"Ah, hello Remus." said Dumbledore as Remus entered the kichen.
"Hi!" said Tonks brightly smiling.
"How's Sirius doing?" asked Dumbledore.
Remus looked at Dumbledore.
"Did you know your face and actions do more talking than words ever can?" asked Dumbledore.
"I'm sorry." said Remus, sitting down, and accepting a coup of tea from Tonks who promptly spilled some of it.
"Sorry." she muttered, and ran off to get a towel.
"Well?" Dumbledore looked at Remus. "How is Sirius?"
"He's..." Remus tried to pick out the right words. "He's like a child." he said. "He doesn't understand that Harry is a child, and that he is not."
"You have to understand," said Dumbledore. "You were able to become an adult, and Remus, you did became very mature from a young age, Sirius hasn't had the chance. Almost as soon as he became an almost responsible adult he was sent to Azkaban."
Remus digested this. "I don't mean it like he acts like a child, I mean, it's hard. I think he thinks that time stopped in while he was in Azkaban, and now that he's back, he's still young, and Harry can replace James."
"Harry is remarkably like his father." commented Dumbledore.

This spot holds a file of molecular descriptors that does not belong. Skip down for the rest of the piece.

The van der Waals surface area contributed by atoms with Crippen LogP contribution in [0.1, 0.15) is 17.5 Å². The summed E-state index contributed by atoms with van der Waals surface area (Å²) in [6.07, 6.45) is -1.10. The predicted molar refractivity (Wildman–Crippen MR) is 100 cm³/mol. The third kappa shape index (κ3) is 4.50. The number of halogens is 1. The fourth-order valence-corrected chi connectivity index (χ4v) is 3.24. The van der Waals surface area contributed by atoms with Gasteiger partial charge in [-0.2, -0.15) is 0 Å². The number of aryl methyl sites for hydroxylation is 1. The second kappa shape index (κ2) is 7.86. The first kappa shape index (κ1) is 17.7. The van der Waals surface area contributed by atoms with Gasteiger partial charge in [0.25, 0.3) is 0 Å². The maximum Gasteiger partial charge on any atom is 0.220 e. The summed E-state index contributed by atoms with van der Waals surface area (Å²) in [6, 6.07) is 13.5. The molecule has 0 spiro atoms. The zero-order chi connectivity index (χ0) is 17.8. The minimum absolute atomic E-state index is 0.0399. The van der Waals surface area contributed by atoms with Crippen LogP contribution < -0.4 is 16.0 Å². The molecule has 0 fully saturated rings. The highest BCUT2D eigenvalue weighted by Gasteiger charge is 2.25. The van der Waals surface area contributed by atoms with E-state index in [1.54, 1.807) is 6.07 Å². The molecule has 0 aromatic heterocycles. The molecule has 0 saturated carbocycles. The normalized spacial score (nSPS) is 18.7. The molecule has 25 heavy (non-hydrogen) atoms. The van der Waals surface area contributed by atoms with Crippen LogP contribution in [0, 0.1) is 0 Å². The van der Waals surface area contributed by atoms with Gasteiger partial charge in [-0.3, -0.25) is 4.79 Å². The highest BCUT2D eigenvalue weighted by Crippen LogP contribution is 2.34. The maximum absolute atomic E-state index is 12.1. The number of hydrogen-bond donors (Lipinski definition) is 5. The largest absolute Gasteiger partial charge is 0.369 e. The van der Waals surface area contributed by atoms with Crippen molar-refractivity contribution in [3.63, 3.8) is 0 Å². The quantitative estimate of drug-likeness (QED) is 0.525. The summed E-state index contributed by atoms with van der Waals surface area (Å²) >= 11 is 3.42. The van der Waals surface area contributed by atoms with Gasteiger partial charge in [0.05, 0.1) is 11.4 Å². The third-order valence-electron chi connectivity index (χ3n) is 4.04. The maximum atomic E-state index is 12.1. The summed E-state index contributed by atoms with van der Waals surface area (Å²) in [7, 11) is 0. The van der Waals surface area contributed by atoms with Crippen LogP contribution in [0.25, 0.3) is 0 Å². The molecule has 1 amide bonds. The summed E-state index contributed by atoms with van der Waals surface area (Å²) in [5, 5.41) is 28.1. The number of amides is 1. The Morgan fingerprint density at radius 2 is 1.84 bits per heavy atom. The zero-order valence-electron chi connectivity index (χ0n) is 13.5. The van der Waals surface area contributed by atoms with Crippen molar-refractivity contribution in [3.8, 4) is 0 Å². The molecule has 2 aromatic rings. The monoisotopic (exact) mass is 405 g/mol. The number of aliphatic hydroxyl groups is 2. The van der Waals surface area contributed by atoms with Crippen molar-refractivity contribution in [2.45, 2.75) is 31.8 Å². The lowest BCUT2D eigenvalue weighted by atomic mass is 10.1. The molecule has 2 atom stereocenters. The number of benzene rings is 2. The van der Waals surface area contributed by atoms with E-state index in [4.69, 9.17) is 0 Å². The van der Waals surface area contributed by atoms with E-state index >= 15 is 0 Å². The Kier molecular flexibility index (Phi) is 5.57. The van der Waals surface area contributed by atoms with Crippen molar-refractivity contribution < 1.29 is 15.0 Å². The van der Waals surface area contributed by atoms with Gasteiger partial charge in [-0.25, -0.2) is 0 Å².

"Sometimes I wish he wasn't." said Remus. It was painful for Remus to see Harry, a walking talking almost carbon copy of James. Remus knew that even though Sirius was mostly sane, he was still not all there from his stay in Azkaban. Not that Remus was implying that Sirius was crazy. Sirius was crazy in a reckless way, not like thinking Harry is James.
Sirius had quit listening after Remus said he was acting like a child. Sirius had bought a few Extendable Ears from the Weasly Twins, not really intending to use them, but turned out they came in handy.
'Hmph.' he thought. 'I have to listen to a conversation in my OWN house.' Sirius tossed another dead rat to Buckbeak, threw the extendable ear across the room, thought better of it (Buckbeak might think it's a worm) and stomped down the stairs. He wasn't aware that it was very childish of him to do so, but he wanted them to know he was coming.
Sirius stormed into the kitchen.
"Hello Sirius." said Dumbledore.
"Not talking about me are we?" Sirius asked.
Remus paled. Sirius has heard is comment.
"I suppose since I'm so childish I guess I should just leave you to your grown-up conversation."
Dumbledore looked at Sirius, then up at the ceiling, where the Extendable Ear was.
"Ah," said Dumbledore. "Useful things, Extendable Ears, but they sometimes do not pick up the full conversation." Dumbledore took a sip of his tea, and Sirius froze, he was caught.
"Fine." he said after a moment of silence. "You caught me." he flopped into a chair.
"Sirius..." Remus started, but was cut short by Sirius's glare.
"I am here for reason." said Dumbledore, who had finished his tea and soon began sucking on a lemond drop. "Sirius, and I don't want any arguing."
Sirius bobbed his head. 'Can't promise you anything.' he thought. And he sat down to listen to what he was sure would be a lecture.
And this life sentence that I'm serving
I admit that I'm every bit deserving
But the beauty of grace is that it makes life not fair